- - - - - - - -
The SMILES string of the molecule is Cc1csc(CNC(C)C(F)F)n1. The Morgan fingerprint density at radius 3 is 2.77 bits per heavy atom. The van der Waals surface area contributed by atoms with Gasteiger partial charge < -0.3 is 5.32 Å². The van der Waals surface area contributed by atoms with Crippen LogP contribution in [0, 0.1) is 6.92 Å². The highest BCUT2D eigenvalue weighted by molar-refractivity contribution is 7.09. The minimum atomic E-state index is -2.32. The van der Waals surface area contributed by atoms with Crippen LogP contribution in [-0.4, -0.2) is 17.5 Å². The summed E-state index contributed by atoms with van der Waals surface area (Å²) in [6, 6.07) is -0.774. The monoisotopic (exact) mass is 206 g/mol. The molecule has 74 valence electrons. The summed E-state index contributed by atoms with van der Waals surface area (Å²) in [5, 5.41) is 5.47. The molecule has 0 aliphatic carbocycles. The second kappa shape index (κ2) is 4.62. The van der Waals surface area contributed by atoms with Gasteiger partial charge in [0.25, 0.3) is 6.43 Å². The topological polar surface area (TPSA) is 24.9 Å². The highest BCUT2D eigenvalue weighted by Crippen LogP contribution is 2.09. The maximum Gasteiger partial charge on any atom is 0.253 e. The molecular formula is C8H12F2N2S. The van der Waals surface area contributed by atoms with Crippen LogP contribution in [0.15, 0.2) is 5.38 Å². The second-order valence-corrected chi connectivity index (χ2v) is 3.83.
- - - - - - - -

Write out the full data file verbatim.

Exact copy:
The SMILES string of the molecule is Cc1csc(CNC(C)C(F)F)n1. The Morgan fingerprint density at radius 3 is 2.77 bits per heavy atom. The van der Waals surface area contributed by atoms with Gasteiger partial charge < -0.3 is 5.32 Å². The van der Waals surface area contributed by atoms with Crippen LogP contribution in [0, 0.1) is 6.92 Å². The highest BCUT2D eigenvalue weighted by molar-refractivity contribution is 7.09. The minimum atomic E-state index is -2.32. The van der Waals surface area contributed by atoms with Crippen LogP contribution in [-0.4, -0.2) is 17.5 Å². The summed E-state index contributed by atoms with van der Waals surface area (Å²) in [6, 6.07) is -0.774. The monoisotopic (exact) mass is 206 g/mol. The molecule has 74 valence electrons. The summed E-state index contributed by atoms with van der Waals surface area (Å²) in [5, 5.41) is 5.47. The molecule has 0 aliphatic carbocycles. The second kappa shape index (κ2) is 4.62. The van der Waals surface area contributed by atoms with Gasteiger partial charge in [0.25, 0.3) is 6.43 Å². The topological polar surface area (TPSA) is 24.9 Å². The highest BCUT2D eigenvalue weighted by Crippen LogP contribution is 2.09. The maximum Gasteiger partial charge on any atom is 0.253 e. The molecular formula is C8H12F2N2S. The van der Waals surface area contributed by atoms with Crippen LogP contribution in [0.15, 0.2) is 5.38 Å². The second-order valence-corrected chi connectivity index (χ2v) is 3.83.